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Idea + $27 = Nobel Peace Prize!

In 1976 Muhammad Yunus, when taking a trip to the village of Jobra in Bangladesh during the devastating famine of that year, met a woman who was struggling to make ends meet as a weaver of bamboo stools.

She needed to borrow money to buy materials; but having no assets the conventional banks shunned her. Her only option was to turn to local money-lenders whose extortionate rates of interest consumed nearly all her profits.

Yunus, then a professor of rural economics at Chittagong University, reached into his own pocket and gave the woman and several of her neighbors loans totaling $27. When they surprised him and paid back the loans, he started traveling from village to village offering more tiny loans. And in the process, cutting out the greedy middlemen.

That led to his founding of the Grameen Bank (Grameen means �village� in Bengali), and the rest is history. The bank has now loaned $5.72 billion to 6.6 million Bangladeshi, 97% of whom were women, and today provides services in more than 70,000 villages.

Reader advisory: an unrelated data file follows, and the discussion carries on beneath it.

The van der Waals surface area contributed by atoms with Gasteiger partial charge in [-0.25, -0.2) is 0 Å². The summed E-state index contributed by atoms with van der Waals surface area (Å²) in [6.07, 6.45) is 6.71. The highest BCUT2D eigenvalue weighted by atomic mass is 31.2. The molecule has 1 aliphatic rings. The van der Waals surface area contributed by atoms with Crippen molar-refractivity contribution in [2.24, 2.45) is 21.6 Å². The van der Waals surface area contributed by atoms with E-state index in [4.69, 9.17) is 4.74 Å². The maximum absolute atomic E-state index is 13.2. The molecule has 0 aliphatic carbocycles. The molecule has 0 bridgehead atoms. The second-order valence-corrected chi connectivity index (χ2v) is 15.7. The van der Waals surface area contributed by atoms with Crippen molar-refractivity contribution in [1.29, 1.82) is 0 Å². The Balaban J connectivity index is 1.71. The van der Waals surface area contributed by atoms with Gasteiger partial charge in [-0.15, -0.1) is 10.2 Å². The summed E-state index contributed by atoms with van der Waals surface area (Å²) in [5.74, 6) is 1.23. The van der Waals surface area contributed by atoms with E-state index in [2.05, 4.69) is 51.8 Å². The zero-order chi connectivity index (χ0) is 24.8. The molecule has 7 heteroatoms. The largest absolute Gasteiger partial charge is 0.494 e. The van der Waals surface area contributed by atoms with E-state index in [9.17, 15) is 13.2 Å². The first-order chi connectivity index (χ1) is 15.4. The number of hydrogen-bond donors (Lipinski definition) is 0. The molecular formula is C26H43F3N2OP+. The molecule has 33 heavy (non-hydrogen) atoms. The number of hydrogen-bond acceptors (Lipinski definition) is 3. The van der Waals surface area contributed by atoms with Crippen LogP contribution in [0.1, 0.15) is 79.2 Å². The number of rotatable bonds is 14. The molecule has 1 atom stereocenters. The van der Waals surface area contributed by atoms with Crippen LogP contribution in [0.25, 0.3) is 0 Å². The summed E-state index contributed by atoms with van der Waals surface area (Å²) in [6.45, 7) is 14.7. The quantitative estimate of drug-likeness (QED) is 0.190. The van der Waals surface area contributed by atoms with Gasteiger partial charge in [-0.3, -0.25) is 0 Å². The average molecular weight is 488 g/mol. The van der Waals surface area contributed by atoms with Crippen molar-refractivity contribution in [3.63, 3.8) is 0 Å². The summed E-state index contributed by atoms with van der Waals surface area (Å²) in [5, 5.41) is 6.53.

This year Muhammad Yunus received the Nobel Peace Prize, a long-overdue stamp of international recognition for his accomplishment of the seemingly impossible. He enabled millions of people to become productive, self-reliant citizens by extending them a little credit, so they could fight their way out of poverty and climb the economic ladder with dignity.

Yunus popularized the term �microfinance,� and there are now several web sites that enable individuals to give or lend small amounts of money to others who post their funding needs. One is, where public-school teachers can post wish-lists for supplies and resources their budgets won�t cover; later kids often send pictures and thank-you notes to the donors. works similarly but funds small charitable projects around the world, and connects users with loan-seeking entrepreneurs outside the United States. At, those with money to lend can view requests from U.S. residents with Social Security numbers. (The sites all have layers of safeguards, such as verifying hardship tales and checking terrorist databases.)

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